One of the biggest problems with government issued student loans is that the Department of Education doesn’t handle the day to day operations. The Department contracts with other companies for these tasks. Believe it or not, the Department of Education sends the majority of student loans to the same four major contractors to handle the day to day operations of the loan processing. Are there other companies besides these four? Yes, as a matter of fact there are.
Hmmm, if it seems to you that the Education Department has been playing favorites, you would be correct. The government is playing favorites by allowing these four companies a veritable monopoly on their contracts. Can you believe it? Shockingly, these four contractors also have the worst track record when it comes to allowing borrowers to fall behind on payments.
The reason why many borrowers fall behind on payments directly after graduation vary, but one major reason is a lack of customer service. Many new graduates do not know when loans are due, how to repay those loans, or what can be done if they fall behind on loans.
Better overall customer service is one answer to this problem. Another answer is to allow smaller contractors – with much better track records – to handle a bigger percentage of student loans.
A Move by Congress
Finally, this past December while much of the country was preparing for a long holiday break, President Obama signed a spending bill that will end the issuing of student loans directly to major contractors with poor customer service. Now, instead of sending the bulk of student loans to those four major contractors, the Department of Education will have to include smaller contractors as well – in other words, all contractors are now allegedly equal.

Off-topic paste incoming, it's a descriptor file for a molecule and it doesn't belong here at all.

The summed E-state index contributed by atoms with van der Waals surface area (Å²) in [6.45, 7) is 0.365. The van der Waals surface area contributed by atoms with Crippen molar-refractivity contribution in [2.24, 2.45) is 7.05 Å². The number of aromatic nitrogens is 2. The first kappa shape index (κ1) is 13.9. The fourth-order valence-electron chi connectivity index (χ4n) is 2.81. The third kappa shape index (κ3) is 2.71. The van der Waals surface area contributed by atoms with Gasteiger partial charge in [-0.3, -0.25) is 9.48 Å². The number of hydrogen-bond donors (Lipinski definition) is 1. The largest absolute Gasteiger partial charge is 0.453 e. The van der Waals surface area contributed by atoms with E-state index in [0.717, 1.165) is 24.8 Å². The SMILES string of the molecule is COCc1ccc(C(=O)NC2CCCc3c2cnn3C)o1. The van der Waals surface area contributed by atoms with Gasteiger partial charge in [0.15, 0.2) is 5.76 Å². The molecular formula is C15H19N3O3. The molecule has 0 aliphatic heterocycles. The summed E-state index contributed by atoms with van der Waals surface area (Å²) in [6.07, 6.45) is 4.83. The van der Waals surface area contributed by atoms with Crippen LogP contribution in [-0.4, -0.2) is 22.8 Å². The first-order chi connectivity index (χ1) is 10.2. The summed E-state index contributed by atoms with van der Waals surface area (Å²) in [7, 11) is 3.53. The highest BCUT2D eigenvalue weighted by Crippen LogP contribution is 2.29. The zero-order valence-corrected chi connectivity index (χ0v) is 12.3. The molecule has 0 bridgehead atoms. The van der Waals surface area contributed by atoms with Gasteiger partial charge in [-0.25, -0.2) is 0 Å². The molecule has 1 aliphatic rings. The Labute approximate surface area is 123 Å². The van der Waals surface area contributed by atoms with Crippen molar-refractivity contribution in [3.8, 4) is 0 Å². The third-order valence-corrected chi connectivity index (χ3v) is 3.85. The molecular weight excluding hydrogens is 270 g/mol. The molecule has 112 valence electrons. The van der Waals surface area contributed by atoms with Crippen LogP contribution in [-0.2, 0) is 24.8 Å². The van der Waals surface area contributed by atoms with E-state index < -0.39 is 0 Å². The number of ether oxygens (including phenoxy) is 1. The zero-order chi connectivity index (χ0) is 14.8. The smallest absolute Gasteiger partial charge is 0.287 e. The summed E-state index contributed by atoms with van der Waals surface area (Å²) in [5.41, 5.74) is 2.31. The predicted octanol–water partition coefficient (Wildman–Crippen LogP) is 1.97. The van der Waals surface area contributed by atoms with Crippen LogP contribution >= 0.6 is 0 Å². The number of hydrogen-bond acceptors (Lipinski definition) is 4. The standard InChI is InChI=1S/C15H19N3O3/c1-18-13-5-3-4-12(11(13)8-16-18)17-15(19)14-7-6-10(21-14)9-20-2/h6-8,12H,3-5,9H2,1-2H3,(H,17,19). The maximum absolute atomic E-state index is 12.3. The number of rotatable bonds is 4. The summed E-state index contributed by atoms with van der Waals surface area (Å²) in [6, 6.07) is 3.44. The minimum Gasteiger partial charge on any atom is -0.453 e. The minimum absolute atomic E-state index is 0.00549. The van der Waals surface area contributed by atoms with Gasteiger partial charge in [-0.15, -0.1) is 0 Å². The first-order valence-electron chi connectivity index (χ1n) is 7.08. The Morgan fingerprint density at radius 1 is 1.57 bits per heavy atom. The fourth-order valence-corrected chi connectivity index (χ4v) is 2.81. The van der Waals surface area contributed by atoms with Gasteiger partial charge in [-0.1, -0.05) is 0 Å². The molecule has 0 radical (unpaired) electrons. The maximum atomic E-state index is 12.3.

What will the outcome be? Interestingly, most of those smaller contractors have a much better record of preventing students from defaulting simply due to better customer service. Those smaller contractors spend more time (as a rule) focused on borrowers that are about to default, and on helping new graduates understand repayment schedules and options.
Additionally, this new government law will force larger lenders to take more care when handling student loans, which might be one of the best outcomes of the new law.
What This Means for You
The Department of Education has until March 1 of this year (2016) to comply with the new law. This means that you may find (if you have government loans) better overall customer service, more customized solutions to your loan problems, and help when it comes to figuring out what you can and can’t do with your student loans. You may also be dealing with a smaller contractor in the new year.
The Department of Education does argue that the smaller contractors have better track records simply because they deal with graduates that aren’t delinquent, but this line of defense is debatable (and is being debated). In the end, all of this is great news for graduates with government issued student loans – and for those smaller contractors that did not get a fair shake prior to the new law.
It’s completely understandable that you may have fallen behind where your student loans are concerned – and rest assured that it does happen to many graduates. If this is the situation that you are currently facing, now is a great time to contact a qualified lawyer and get some advice on your next steps.